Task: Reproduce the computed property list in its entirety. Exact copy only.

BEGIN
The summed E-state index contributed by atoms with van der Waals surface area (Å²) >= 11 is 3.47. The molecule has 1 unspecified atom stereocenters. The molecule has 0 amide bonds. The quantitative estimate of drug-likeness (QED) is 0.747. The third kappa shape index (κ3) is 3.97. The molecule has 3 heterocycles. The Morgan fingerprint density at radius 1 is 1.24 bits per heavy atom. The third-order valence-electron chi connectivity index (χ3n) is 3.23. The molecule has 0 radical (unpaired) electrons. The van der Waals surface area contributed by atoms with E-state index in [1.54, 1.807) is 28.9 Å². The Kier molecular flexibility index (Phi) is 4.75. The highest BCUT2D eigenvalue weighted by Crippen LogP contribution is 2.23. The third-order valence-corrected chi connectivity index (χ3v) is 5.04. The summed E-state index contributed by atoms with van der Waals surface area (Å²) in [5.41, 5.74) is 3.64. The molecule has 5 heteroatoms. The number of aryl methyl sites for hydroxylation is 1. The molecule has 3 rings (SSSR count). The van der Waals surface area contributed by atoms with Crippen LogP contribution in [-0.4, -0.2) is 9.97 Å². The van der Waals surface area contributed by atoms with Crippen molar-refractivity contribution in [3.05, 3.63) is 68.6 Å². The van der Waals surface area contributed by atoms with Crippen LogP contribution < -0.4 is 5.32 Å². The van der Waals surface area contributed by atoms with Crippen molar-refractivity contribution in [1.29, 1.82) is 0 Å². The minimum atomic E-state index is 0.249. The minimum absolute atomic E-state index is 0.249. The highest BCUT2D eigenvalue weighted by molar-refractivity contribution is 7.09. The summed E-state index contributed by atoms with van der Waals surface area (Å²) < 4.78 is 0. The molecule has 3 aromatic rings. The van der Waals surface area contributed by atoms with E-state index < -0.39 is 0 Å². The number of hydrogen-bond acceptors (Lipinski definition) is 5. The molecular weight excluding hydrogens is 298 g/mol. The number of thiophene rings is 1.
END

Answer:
The summed E-state index contributed by atoms with van der Waals surface area (Å²) >= 11 is 3.47. The molecule has 1 unspecified atom stereocenters. The molecule has 0 amide bonds. The quantitative estimate of drug-likeness (QED) is 0.747. The third kappa shape index (κ3) is 3.97. The molecule has 3 heterocycles. The Morgan fingerprint density at radius 1 is 1.24 bits per heavy atom. The third-order valence-electron chi connectivity index (χ3n) is 3.23. The molecule has 0 radical (unpaired) electrons. The van der Waals surface area contributed by atoms with E-state index in [1.54, 1.807) is 28.9 Å². The Kier molecular flexibility index (Phi) is 4.75. The highest BCUT2D eigenvalue weighted by Crippen LogP contribution is 2.23. The third-order valence-corrected chi connectivity index (χ3v) is 5.04. The summed E-state index contributed by atoms with van der Waals surface area (Å²) in [5.41, 5.74) is 3.64. The molecule has 5 heteroatoms. The number of aryl methyl sites for hydroxylation is 1. The molecule has 3 rings (SSSR count). The van der Waals surface area contributed by atoms with Crippen LogP contribution in [-0.4, -0.2) is 9.97 Å². The van der Waals surface area contributed by atoms with Crippen molar-refractivity contribution in [3.05, 3.63) is 68.6 Å². The van der Waals surface area contributed by atoms with Crippen LogP contribution < -0.4 is 5.32 Å². The van der Waals surface area contributed by atoms with Crippen molar-refractivity contribution in [1.29, 1.82) is 0 Å². The minimum atomic E-state index is 0.249. The minimum absolute atomic E-state index is 0.249. The highest BCUT2D eigenvalue weighted by molar-refractivity contribution is 7.09. The summed E-state index contributed by atoms with van der Waals surface area (Å²) < 4.78 is 0. The molecule has 3 aromatic rings. The van der Waals surface area contributed by atoms with E-state index < -0.39 is 0 Å². The number of hydrogen-bond acceptors (Lipinski definition) is 5. The molecular weight excluding hydrogens is 298 g/mol. The number of thiophene rings is 1.